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A Few Good Women

Jon Allison

Jon Allison’s Monday Blog
Last week for the first time women graduated from the Army’s Ranger School.  Two women graduated – Captain Kristen Griest, 26, a military police platoon leader, and 1st Lieutenant Shaye Haver, 25, an Apache attack helicopter pilot.  19 women entered the training.  94 men made it out of 380 that entered training.
Ranger School was opened to women for the first time this past April as the Army assesses integrating women into more positions in combat units.  It is one of the toughest tests the military has.  It requires performing a number of physically and mentally challenging tasks under difficult conditions with little food and sleep.  It takes a couple of months to complete Ranger School if all tests are passed on the first try.  Many take longer to complete the training.  Of the 96 in Griest’s and Haver’s class, 40 went “straight through” and the rest repeated portions of the course.  Last year 4,057 attempted the course and 1,609 graduated.
There are additional tests that those who made it through Ranger School still have to pass to join the 75th Ranger Regiment.  The 94 men who completed Ranger School can continue on.  The 2 women can’t because the Ranger Regiment remains male-only.  That may soon change.
In January of 2013 then-Defense Secretary Leon Panetta and Joint Chiefs Chairman General Martin Dempsey signed an order eliminating numerous limits on women’s service in the military and ordering a quarter-million jobs open regardless of gender.  The military was also ordered to engage in a review of requirements for combat jobs and make any arguments in support of keeping certain jobs closed to women by January of 2016.  Standards were not to be reduced.
The Navy and Air Force have few jobs closed to women.  The Army and Marine Corps still have numerous positions that remain closed to women which often involve fighting in small units on the front lines and doing physically grueling tasks.  The military is completing their reviews and will make any arguments to Defense Secretary Ash Carter in the coming months.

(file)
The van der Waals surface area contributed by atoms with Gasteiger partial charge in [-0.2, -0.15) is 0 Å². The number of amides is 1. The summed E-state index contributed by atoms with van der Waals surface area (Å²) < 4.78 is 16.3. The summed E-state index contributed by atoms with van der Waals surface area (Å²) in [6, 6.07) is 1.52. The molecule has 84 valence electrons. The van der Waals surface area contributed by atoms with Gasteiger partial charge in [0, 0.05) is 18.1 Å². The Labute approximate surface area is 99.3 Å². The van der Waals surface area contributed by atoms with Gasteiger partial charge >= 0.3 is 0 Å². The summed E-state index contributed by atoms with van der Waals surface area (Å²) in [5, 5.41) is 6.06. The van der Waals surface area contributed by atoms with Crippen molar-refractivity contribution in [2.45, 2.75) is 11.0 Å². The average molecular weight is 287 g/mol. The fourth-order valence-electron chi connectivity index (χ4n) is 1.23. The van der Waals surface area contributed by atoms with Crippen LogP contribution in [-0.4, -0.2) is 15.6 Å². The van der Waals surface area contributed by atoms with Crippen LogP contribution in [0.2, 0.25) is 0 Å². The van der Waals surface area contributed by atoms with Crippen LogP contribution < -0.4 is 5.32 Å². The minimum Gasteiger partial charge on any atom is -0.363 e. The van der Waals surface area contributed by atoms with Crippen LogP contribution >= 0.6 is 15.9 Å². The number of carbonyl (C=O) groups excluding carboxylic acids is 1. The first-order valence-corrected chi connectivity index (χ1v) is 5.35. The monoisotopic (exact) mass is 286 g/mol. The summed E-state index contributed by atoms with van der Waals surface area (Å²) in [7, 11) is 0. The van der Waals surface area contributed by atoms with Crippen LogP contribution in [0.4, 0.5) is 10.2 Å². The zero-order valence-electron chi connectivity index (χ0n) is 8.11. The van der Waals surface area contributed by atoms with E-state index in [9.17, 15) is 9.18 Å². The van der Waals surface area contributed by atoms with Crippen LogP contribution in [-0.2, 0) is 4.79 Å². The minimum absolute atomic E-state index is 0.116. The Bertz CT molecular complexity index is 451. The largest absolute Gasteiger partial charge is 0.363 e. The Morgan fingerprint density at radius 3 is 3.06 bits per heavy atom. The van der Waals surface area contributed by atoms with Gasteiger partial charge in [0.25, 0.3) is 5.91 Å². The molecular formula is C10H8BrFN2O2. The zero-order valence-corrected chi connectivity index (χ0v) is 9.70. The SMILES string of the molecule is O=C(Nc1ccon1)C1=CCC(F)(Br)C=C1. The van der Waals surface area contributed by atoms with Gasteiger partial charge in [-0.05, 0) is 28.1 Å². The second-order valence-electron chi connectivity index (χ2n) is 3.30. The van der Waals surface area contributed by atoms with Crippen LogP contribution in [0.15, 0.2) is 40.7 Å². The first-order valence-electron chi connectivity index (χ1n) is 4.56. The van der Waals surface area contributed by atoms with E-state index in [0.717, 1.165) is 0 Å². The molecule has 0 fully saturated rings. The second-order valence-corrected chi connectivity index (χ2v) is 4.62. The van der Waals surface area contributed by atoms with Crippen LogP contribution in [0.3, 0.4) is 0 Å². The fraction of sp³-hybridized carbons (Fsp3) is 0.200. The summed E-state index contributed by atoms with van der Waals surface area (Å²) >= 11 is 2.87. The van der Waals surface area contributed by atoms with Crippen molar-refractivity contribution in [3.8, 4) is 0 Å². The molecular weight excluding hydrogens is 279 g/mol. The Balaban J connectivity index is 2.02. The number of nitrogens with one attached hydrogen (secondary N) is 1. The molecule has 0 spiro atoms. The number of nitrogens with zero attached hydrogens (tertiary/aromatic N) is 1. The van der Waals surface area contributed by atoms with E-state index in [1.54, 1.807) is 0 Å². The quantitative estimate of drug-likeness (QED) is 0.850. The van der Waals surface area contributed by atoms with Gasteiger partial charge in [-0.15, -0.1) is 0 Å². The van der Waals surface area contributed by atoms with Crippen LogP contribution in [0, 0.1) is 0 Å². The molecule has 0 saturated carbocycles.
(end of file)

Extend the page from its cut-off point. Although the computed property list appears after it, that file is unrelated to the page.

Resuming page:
It appears that most if not all jobs that remain closed to women may open.  There remain deep divides over the wisdom of this.  Some believe if you can meet the established standards then you should be allowed to have the position.  Others believe despite that, there are still reasons to leave some jobs closed to women.
For more on this topic see . . .
The Washington Post Editorial Board: Let women serve in elite military units

Kathleen Parker: Military is putting women at unique risk

William Denn: Women in combat roles would strengthen the military

Dan Lamothe: These are the Army’s first female Ranger School graduates

 

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Customer Tells Lowe’s “Don’t Send a Black Delivery Driver”

Jon Allison

 Monday Blog

Last week a Lowe’s Home Improvement delivery driver in Danville, Virginia was told he could not make a delivery because he is African-American and the customer did not want a black person on her property.

Marcus Bradley has been employed with Lowe’s for 11 years.  He and Alex Brooks, a long-time coworker who makes deliveries with Bradley, were in their truck on the way to make the delivery when their manager called and told them to come back.  Their manager told them that the customer had given specific instructions that she didn’t want a black employee making the delivery.  Both were shocked, but they turned the truck around and went back.  Brooks, who is white, refused to get back in the truck and make the delivery without Bradley.  Another white driver made the delivery.

Upon learning of the situation, Lowe’s terminated the manager involved and apologized to its employees.  Lowe’s also issued a statement saying “Under no circumstances should a discriminatory delivery request be honored as it is inconsistent with our diversity and inclusion core values and the request should have been refused.”  The homeowner who made the request said “I got a right to have whatever I want and that’s it,” and “I don’t feel bad about nothing.”

Even where a company has policies against discrimination, managers still make discriminatory employment decisions.  Follow this link to read more.

14-Year Employee Terminated After Background Check Reveals 1990 Misdemeanor

BMW is going to trial soon on the issue of whether it violated employment discrimination laws when it used criminal background checks at its Greer, South Carolina plant that had a disparate impact on African-Americans.  The background checks were completed in 2008.  After reviewing the background checks 88 employees lost their jobs.  70 were African-American and many had been employed for years.  One was terminated after 14 years of employment because her background check revealed a misdemeanor from 1990 with a fine of $137.

Additional information can be found here.